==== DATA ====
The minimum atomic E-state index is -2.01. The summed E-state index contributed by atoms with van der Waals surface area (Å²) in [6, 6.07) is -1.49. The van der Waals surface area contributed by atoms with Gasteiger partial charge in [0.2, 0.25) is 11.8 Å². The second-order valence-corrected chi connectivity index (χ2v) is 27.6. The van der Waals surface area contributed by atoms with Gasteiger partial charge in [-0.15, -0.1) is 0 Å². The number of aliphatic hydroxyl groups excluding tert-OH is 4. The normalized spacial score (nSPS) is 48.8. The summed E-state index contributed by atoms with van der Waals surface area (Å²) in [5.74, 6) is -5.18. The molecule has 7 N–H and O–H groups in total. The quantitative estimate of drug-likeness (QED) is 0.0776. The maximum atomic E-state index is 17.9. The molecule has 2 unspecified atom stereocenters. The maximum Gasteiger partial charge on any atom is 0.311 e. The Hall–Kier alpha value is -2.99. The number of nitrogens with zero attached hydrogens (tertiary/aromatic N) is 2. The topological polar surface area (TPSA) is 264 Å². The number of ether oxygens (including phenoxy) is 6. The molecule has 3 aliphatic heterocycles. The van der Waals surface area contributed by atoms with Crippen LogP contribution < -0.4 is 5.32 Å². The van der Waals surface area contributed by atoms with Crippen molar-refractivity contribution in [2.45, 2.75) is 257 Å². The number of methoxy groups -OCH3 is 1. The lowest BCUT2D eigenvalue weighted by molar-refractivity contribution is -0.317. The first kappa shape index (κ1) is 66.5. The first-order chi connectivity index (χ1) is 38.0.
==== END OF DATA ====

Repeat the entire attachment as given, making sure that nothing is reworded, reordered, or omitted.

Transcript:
The minimum atomic E-state index is -2.01. The summed E-state index contributed by atoms with van der Waals surface area (Å²) in [6, 6.07) is -1.49. The van der Waals surface area contributed by atoms with Gasteiger partial charge in [0.2, 0.25) is 11.8 Å². The second-order valence-corrected chi connectivity index (χ2v) is 27.6. The van der Waals surface area contributed by atoms with Gasteiger partial charge in [-0.15, -0.1) is 0 Å². The number of aliphatic hydroxyl groups excluding tert-OH is 4. The normalized spacial score (nSPS) is 48.8. The summed E-state index contributed by atoms with van der Waals surface area (Å²) in [5.74, 6) is -5.18. The molecule has 7 N–H and O–H groups in total. The quantitative estimate of drug-likeness (QED) is 0.0776. The maximum atomic E-state index is 17.9. The molecule has 2 unspecified atom stereocenters. The maximum Gasteiger partial charge on any atom is 0.311 e. The Hall–Kier alpha value is -2.99. The number of nitrogens with zero attached hydrogens (tertiary/aromatic N) is 2. The topological polar surface area (TPSA) is 264 Å². The number of ether oxygens (including phenoxy) is 6. The molecule has 3 aliphatic heterocycles. The van der Waals surface area contributed by atoms with Crippen LogP contribution < -0.4 is 5.32 Å². The van der Waals surface area contributed by atoms with Crippen molar-refractivity contribution in [2.45, 2.75) is 257 Å². The number of methoxy groups -OCH3 is 1. The lowest BCUT2D eigenvalue weighted by molar-refractivity contribution is -0.317. The first kappa shape index (κ1) is 66.5. The first-order chi connectivity index (χ1) is 38.0.